Technology

Advisors ‘wary’ of bitcoin ETFs are on a slow adoption journey, says BlackRock exec

In this article

Jonathan Raa | Nurphoto | Getty Images

The long-awaited bitcoin exchange traded funds launched in January, and financial advisors are on their way – though gradually – toward adopting them, according to BlackRock’s Samara Cohen.

For now, about 80% of bitcoin ETF purchases have likely been coming from “self-directed investors who have made their own allocation, often through an online brokerage account,” she said, speaking at the Coinbase State of Crypto Summit in New York City on Thursday. The iShares Bitcoin Trust (IBIT) was among the funds to debut earlier this year.

Cohen, BlackRock’s chief investment officer of ETF and index investments, noted that hedge funds and brokerages have also been buyers, based on last quarter’s 13-F filings, but registered investment advisors have been a little more “wary.”

CNBC recently polled its Advisor Council about why they and their colleagues are so cautious about the new products, which represent a regulated and familiar investment product for a new asset class that has garnered significant interest in recent years. Responses ranged from bitcoin’s notorious price volatility to the flagship cryptocurrency being too nascent to have established a significant track record. Regulatory compliance and the crypto’s reputation for fraud and scandal were also on advisors’ minds.

“I would call them wary … that’s their job,” Cohen said of the skeptical financial advisors.

“An investment advisor is a fiduciary to their clients,” she added. “This is an asset class that has had 90% price volatility at times in history, and their job is really to construct portfolios and do the risk analysis and due diligence. They’re doing that right now.”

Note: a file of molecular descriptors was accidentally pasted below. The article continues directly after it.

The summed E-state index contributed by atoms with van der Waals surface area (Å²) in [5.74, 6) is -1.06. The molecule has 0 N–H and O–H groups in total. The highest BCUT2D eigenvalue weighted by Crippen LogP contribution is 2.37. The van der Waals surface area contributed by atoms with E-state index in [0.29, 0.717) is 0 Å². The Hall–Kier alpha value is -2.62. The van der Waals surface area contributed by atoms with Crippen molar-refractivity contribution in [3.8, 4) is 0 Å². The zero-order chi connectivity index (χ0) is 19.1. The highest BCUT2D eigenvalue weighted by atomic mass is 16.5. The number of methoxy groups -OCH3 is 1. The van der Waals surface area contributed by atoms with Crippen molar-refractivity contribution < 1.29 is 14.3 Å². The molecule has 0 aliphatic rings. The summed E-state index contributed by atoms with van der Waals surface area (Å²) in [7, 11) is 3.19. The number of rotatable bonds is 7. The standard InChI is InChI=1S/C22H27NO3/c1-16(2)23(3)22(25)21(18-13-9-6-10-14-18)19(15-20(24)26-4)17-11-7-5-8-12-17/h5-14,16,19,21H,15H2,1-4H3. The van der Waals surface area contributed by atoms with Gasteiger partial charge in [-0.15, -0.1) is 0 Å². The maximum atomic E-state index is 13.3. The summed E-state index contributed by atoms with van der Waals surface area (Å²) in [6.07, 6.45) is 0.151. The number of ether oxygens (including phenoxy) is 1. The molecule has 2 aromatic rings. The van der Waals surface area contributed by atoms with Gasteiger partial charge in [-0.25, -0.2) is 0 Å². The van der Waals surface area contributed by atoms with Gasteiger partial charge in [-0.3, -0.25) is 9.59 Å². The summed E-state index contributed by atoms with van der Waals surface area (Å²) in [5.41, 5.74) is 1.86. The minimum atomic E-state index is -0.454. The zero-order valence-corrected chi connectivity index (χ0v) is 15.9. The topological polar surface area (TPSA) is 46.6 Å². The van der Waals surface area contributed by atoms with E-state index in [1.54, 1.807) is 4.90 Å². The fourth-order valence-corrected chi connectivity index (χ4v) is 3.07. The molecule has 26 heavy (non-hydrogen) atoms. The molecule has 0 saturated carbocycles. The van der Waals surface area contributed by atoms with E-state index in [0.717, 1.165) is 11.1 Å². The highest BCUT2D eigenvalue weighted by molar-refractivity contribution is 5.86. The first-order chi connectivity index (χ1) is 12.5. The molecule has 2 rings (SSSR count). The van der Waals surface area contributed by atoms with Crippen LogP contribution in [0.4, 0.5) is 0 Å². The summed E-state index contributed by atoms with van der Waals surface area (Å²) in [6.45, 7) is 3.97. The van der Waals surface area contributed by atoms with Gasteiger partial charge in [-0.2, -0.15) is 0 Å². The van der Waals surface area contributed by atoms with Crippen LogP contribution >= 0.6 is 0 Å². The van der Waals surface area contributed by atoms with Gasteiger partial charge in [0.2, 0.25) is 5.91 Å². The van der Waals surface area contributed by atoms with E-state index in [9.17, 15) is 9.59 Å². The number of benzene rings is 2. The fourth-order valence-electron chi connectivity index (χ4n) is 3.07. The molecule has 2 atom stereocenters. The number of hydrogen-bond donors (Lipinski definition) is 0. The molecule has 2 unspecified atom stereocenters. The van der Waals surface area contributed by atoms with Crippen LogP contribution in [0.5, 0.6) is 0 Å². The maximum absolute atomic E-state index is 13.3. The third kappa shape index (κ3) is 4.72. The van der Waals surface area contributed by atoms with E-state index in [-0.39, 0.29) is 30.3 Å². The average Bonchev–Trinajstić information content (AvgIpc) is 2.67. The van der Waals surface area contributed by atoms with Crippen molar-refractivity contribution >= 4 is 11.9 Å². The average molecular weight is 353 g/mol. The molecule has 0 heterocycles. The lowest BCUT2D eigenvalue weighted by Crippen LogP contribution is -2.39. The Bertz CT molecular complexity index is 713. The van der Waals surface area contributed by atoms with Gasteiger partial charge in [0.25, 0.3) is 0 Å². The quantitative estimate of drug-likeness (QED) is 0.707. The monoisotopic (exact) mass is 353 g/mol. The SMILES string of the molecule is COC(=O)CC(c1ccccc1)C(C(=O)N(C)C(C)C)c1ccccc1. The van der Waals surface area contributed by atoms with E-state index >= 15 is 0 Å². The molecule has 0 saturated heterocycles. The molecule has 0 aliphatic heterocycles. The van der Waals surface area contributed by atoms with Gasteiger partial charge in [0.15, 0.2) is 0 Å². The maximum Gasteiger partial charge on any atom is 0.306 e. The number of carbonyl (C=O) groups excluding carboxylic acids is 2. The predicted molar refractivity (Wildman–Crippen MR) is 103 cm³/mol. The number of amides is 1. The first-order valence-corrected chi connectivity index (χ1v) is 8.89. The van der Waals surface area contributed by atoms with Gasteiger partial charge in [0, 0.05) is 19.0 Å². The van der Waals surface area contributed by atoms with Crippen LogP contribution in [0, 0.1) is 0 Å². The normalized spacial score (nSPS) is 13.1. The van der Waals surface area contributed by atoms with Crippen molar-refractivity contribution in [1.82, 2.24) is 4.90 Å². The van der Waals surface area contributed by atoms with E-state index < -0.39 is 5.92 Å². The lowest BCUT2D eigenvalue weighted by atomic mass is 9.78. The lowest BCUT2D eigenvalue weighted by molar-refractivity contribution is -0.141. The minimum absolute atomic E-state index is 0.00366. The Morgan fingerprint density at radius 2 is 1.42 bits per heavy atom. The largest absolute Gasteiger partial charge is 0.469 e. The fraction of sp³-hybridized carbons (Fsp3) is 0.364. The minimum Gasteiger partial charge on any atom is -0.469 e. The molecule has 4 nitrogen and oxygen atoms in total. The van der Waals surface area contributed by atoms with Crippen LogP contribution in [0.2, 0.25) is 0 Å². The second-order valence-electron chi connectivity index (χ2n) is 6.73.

Stock Chart IconStock chart icon

hide content
The iShares Bitcoin Trust (IBIT) in 2024

“This is a moment, in terms of really putting forward important data, risk analytics [and determining] the role bitcoin can play in a portfolio, what sort of allocation is appropriate given an investor’s risk tolerance, their liquidity needs,” she added. “That’s what an advisor is supposed to do, so I think this journey that we’re on is exactly the right one and they’re doing their jobs.”

Cohen said she sees bitcoin ETFs as a bridge between crypto and traditional finance – particularly for investors who may be interested in making an allocation to bitcoin without having to manage their risk across two different ecosystems. Before the ETFs, the existing onramps into crypto were insufficient for what some investors wanted to do, she said.

Coinbase chief financial officer Alesia Haas said bitcoin is “on a slow journey of adoption” – a theme echoed across the conference sessions.

Blue Macellari, head of digital assets strategy for T. Rowe Price, pointed to the 1% allocation that some investors deem to be a safe, comfortable amount. She said she sees portfolio allocations into bitcoin as binary events, where they should be greater than 1% or zero, but she also acknowledged the cautious approach toward adoption.

“There’s a psychological component where people need to test the waters and get comfortable,” Macellari said. “It’s a paradigm shift … it takes time for people to ease their way into it.”

Articles You May Like

US judge in Florida dismisses classified documents case against Trump
UK public ‘failed’ by preparation for ‘wrong pandemic’ ahead of COVID
Elon Musk might give up on Tesla’s 4680 battery cell by the end of the year
Smartphone-maker Xiaomi unveils SU7 Ultra, a 1548hp, 4-door electric hypercar
‘Politics should never be a killing field’: Biden addresses the nation after Trump attack